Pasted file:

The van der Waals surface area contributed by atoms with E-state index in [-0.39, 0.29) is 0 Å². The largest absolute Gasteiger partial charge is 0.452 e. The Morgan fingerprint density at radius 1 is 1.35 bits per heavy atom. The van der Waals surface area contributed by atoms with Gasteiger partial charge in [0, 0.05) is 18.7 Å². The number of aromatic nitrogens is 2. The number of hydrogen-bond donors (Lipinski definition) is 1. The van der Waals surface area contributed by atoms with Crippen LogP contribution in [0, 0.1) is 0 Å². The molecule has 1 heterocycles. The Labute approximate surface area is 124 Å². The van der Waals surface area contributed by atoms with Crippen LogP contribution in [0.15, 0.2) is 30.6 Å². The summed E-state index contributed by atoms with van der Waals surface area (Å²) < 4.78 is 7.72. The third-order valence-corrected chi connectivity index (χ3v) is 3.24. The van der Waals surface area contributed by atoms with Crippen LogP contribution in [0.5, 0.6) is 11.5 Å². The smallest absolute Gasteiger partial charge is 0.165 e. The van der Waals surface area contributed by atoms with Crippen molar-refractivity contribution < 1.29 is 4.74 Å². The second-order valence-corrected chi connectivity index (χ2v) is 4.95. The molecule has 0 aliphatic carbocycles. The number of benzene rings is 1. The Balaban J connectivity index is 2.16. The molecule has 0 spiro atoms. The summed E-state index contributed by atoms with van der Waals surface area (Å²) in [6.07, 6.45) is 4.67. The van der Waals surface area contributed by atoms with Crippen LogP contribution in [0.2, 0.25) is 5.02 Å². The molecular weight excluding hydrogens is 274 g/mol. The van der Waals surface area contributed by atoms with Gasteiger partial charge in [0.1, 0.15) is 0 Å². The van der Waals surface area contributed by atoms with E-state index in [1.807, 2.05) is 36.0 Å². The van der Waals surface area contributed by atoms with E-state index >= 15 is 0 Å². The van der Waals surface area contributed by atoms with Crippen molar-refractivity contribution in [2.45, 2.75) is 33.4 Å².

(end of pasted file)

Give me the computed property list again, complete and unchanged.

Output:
The van der Waals surface area contributed by atoms with E-state index in [-0.39, 0.29) is 0 Å². The largest absolute Gasteiger partial charge is 0.452 e. The Morgan fingerprint density at radius 1 is 1.35 bits per heavy atom. The van der Waals surface area contributed by atoms with Gasteiger partial charge in [0, 0.05) is 18.7 Å². The number of aromatic nitrogens is 2. The number of hydrogen-bond donors (Lipinski definition) is 1. The van der Waals surface area contributed by atoms with Crippen LogP contribution in [0, 0.1) is 0 Å². The molecule has 1 heterocycles. The Labute approximate surface area is 124 Å². The van der Waals surface area contributed by atoms with Crippen LogP contribution in [0.15, 0.2) is 30.6 Å². The summed E-state index contributed by atoms with van der Waals surface area (Å²) < 4.78 is 7.72. The third-order valence-corrected chi connectivity index (χ3v) is 3.24. The van der Waals surface area contributed by atoms with Crippen LogP contribution in [0.5, 0.6) is 11.5 Å². The smallest absolute Gasteiger partial charge is 0.165 e. The van der Waals surface area contributed by atoms with Crippen molar-refractivity contribution < 1.29 is 4.74 Å². The second-order valence-corrected chi connectivity index (χ2v) is 4.95. The molecule has 0 aliphatic carbocycles. The number of benzene rings is 1. The Balaban J connectivity index is 2.16. The molecule has 0 spiro atoms. The summed E-state index contributed by atoms with van der Waals surface area (Å²) in [6.07, 6.45) is 4.67. The van der Waals surface area contributed by atoms with Crippen LogP contribution in [0.2, 0.25) is 5.02 Å². The molecular weight excluding hydrogens is 274 g/mol. The van der Waals surface area contributed by atoms with Gasteiger partial charge in [0.1, 0.15) is 0 Å². The van der Waals surface area contributed by atoms with E-state index in [1.807, 2.05) is 36.0 Å². The van der Waals surface area contributed by atoms with E-state index >= 15 is 0 Å². The van der Waals surface area contributed by atoms with Crippen molar-refractivity contribution in [2.45, 2.75) is 33.4 Å².